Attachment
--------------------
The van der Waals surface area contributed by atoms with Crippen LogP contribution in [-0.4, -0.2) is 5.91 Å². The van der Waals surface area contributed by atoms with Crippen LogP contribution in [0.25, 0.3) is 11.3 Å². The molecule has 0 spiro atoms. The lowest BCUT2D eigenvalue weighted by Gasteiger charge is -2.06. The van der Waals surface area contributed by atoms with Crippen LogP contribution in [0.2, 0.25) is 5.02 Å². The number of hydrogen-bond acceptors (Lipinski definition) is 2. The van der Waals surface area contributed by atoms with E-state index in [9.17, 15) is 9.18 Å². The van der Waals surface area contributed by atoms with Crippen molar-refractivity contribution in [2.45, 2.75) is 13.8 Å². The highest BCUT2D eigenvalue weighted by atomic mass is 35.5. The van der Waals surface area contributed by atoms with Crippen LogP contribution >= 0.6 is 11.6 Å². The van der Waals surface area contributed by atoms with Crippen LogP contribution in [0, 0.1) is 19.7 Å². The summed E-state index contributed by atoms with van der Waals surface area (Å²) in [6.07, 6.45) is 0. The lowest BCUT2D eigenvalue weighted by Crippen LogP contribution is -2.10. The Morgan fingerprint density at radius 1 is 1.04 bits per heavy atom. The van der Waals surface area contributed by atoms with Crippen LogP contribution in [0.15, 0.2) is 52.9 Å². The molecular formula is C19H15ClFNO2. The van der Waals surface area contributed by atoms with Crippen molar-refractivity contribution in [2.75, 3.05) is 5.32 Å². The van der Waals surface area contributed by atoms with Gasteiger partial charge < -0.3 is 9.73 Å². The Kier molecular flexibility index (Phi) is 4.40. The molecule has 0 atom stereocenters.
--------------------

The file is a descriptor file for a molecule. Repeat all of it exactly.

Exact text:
The van der Waals surface area contributed by atoms with Crippen LogP contribution in [-0.4, -0.2) is 5.91 Å². The van der Waals surface area contributed by atoms with Crippen LogP contribution in [0.25, 0.3) is 11.3 Å². The molecule has 0 spiro atoms. The lowest BCUT2D eigenvalue weighted by Gasteiger charge is -2.06. The van der Waals surface area contributed by atoms with Crippen LogP contribution in [0.2, 0.25) is 5.02 Å². The number of hydrogen-bond acceptors (Lipinski definition) is 2. The van der Waals surface area contributed by atoms with E-state index in [9.17, 15) is 9.18 Å². The van der Waals surface area contributed by atoms with Crippen molar-refractivity contribution in [2.45, 2.75) is 13.8 Å². The highest BCUT2D eigenvalue weighted by atomic mass is 35.5. The van der Waals surface area contributed by atoms with Crippen LogP contribution >= 0.6 is 11.6 Å². The van der Waals surface area contributed by atoms with Crippen LogP contribution in [0, 0.1) is 19.7 Å². The summed E-state index contributed by atoms with van der Waals surface area (Å²) in [6.07, 6.45) is 0. The lowest BCUT2D eigenvalue weighted by Crippen LogP contribution is -2.10. The Morgan fingerprint density at radius 1 is 1.04 bits per heavy atom. The van der Waals surface area contributed by atoms with Crippen LogP contribution in [0.15, 0.2) is 52.9 Å². The molecular formula is C19H15ClFNO2. The van der Waals surface area contributed by atoms with Crippen molar-refractivity contribution in [2.75, 3.05) is 5.32 Å². The van der Waals surface area contributed by atoms with Gasteiger partial charge < -0.3 is 9.73 Å². The Kier molecular flexibility index (Phi) is 4.40. The molecule has 0 atom stereocenters.